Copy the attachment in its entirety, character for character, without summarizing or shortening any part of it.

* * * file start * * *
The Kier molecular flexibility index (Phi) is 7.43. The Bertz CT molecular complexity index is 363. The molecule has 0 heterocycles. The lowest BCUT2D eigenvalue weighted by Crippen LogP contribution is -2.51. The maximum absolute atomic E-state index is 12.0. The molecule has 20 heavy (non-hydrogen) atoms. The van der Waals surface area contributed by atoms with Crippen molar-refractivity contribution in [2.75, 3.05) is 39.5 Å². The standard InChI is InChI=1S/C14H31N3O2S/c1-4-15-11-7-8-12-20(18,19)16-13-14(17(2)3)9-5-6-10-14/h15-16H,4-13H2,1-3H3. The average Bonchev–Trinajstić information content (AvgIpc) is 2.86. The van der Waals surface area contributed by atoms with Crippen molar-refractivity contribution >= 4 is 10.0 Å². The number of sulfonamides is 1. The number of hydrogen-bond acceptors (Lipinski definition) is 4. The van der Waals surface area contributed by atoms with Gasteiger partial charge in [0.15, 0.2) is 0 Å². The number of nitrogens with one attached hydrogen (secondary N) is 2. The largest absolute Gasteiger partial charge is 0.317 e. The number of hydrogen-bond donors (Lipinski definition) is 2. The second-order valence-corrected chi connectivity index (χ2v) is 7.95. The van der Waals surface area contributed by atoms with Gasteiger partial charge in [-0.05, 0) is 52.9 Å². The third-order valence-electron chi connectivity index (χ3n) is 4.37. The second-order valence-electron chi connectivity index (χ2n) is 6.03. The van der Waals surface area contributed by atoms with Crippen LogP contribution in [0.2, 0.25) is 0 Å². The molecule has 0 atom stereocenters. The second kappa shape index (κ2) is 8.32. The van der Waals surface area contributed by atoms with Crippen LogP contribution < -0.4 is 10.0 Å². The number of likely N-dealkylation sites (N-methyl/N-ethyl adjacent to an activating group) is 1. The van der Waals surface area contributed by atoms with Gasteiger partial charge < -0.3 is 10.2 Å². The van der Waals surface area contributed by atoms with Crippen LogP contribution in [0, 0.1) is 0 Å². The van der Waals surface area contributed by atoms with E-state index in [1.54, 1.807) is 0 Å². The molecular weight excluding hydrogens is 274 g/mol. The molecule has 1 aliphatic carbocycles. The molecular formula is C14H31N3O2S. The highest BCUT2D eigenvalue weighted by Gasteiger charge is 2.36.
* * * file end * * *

The Kier molecular flexibility index (Phi) is 7.43. The Bertz CT molecular complexity index is 363. The molecule has 0 heterocycles. The lowest BCUT2D eigenvalue weighted by Crippen LogP contribution is -2.51. The maximum absolute atomic E-state index is 12.0. The molecule has 20 heavy (non-hydrogen) atoms. The van der Waals surface area contributed by atoms with Crippen molar-refractivity contribution in [2.75, 3.05) is 39.5 Å². The standard InChI is InChI=1S/C14H31N3O2S/c1-4-15-11-7-8-12-20(18,19)16-13-14(17(2)3)9-5-6-10-14/h15-16H,4-13H2,1-3H3. The average Bonchev–Trinajstić information content (AvgIpc) is 2.86. The van der Waals surface area contributed by atoms with Crippen molar-refractivity contribution >= 4 is 10.0 Å². The number of sulfonamides is 1. The number of hydrogen-bond acceptors (Lipinski definition) is 4. The van der Waals surface area contributed by atoms with Gasteiger partial charge in [0.15, 0.2) is 0 Å². The number of nitrogens with one attached hydrogen (secondary N) is 2. The largest absolute Gasteiger partial charge is 0.317 e. The number of hydrogen-bond donors (Lipinski definition) is 2. The second-order valence-corrected chi connectivity index (χ2v) is 7.95. The van der Waals surface area contributed by atoms with Gasteiger partial charge in [-0.05, 0) is 52.9 Å². The third-order valence-electron chi connectivity index (χ3n) is 4.37. The second-order valence-electron chi connectivity index (χ2n) is 6.03. The van der Waals surface area contributed by atoms with Crippen LogP contribution in [0.2, 0.25) is 0 Å². The molecule has 0 atom stereocenters. The second kappa shape index (κ2) is 8.32. The van der Waals surface area contributed by atoms with Crippen LogP contribution < -0.4 is 10.0 Å². The number of likely N-dealkylation sites (N-methyl/N-ethyl adjacent to an activating group) is 1. The van der Waals surface area contributed by atoms with Gasteiger partial charge < -0.3 is 10.2 Å². The van der Waals surface area contributed by atoms with Crippen LogP contribution in [0, 0.1) is 0 Å². The van der Waals surface area contributed by atoms with E-state index in [1.54, 1.807) is 0 Å². The molecular weight excluding hydrogens is 274 g/mol. The molecule has 1 aliphatic carbocycles. The molecular formula is C14H31N3O2S. The highest BCUT2D eigenvalue weighted by Gasteiger charge is 2.36.